Emission of formaldehyde from many kinds of construction and furnishing materials, electronic equipment leads to indoor air pollution; from embalming fluids to workplace air pollution and from combustion of organic compounds to outdoor air pollution. That’s why the main concerns over toxicity of formaldehyde are associated with long term exposure by inhalation [44].

The major exposure route of formaldehyde is inhalation from indoor sources. Formaldehyde is a normal component of blood. Exposure of humans to 2.5 mg/m3 formaldehyde did not increase the blood levels and exposure to 0.5 mg/m3 did not result in an increase in urinary format excretion due to rapid metabolism. Indoor exposures are the dominant contributor to personal exposures through inhalation and may be high enough to cause adverse health effects [5].

At concentrations above 0.1 ppm in air FA irritates the eyes and mucous membranes, resulting in watery eyes. Formaldehyde also leads headache, burning sensation in the throat, difficulty in breathing, in turn can trigger or aggravate asthma symptoms, especially in susceptible individuals [45,46]. A review showed that exposure to formaldehyde is strongly correlated with development of childhood asthma [47].

In the United States, high exposure levels were reported in formaldehyde-based resin production (mean concentrations of up to 14.2 ppm), plastic product production (up to 38.2 ppm) [48], embalming (up to 2.6 ppm) [49], biology teaching labs (up to 8.3 ppm) [50], and pathology autopsy laboratories (up to 4.35 ppm) [51]. Daily formaldehyde intake from occupational exposure has been estimated at up to 8 mg [52].

Lavoué et al., [53] utilized formaldehyde exposure data from the Occupational Safety and Health Administration (OSHA) air sampling database for various U.S. industries between 1979 and 2001, and found that the estimated relative indices of exposure based on time-weighted-average exposure data in reconstituted wood products and lumber and wood products industries were the highest. The estimated relative indices of exposure based on short-term exposure data (aggregated short-term, peak, and ceiling exposure levels) were highest in the reconstituted wood products industry and funeral services and crematories.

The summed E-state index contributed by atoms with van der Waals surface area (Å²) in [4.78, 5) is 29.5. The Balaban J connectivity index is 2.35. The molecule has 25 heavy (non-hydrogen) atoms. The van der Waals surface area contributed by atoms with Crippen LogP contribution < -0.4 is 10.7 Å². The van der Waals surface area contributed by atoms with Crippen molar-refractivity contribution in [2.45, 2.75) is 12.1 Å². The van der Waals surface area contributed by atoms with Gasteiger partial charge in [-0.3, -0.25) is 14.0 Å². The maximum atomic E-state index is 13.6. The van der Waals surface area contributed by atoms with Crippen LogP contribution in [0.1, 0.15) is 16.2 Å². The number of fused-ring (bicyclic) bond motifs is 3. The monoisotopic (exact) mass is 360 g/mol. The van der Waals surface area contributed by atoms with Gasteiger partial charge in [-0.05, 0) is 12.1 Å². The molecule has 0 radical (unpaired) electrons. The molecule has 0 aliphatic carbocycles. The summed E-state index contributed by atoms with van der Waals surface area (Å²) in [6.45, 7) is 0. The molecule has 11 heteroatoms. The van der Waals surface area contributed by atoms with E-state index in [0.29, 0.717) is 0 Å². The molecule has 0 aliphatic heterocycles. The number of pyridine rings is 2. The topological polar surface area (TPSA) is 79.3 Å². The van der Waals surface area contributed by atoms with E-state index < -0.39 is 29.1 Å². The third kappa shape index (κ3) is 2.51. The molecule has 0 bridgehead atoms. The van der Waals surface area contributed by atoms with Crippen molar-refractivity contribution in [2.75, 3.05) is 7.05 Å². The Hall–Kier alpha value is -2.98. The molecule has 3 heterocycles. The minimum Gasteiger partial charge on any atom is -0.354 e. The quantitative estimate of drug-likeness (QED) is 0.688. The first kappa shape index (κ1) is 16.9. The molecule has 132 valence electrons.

It was estimated by OSHA that over 2 million U.S. workers were exposed to formaldehyde, about 45% of whom worked in the garment industry in the 1980s [54]. According to OSHA data almost 1.9 million workers were exposed to formaldehyde at concentrations between 0.1 and 0.5 ppm, 123,000 at 0.5 to 0.75 ppm, and 84,000 at 0.75 to 1 ppm [16]. A value below 0.94 mg/m3 formaldehyde was found safe against sensory irritation of the eyes for all workers [55]. The threshold for objective sensory irritation appears to be about 1 mg/m3 for workers. On the other hand, for the indoor environment (24 hours), a value of 0.125 mg/m3 was considered safe for the entire population against sensory irritation, including chronic sensory irritation [56,57]. This value is also considered valid for children, because there is no indication that children are more susceptible to formaldehyde exposure than adults. The mentioned value is in accordance with results obtained from a recent controlled human exposure study, where no subjective sensory irritation occurred in the eyes and upper airways below 0.38 mg/m3 formaldehyde [58].

The NOAEL approach has been used for setting health-based occupational exposure limits for formaldehyde, for example in Europe [59], Germany, Japan and the United States [5]. Based on the most recent scientific research, industry supports an occupational exposure limit of: -0.3 ppm Time-Weighted Average (TWA) - 0.6 ppm Short-Term Exposure Limits (STEL) [24].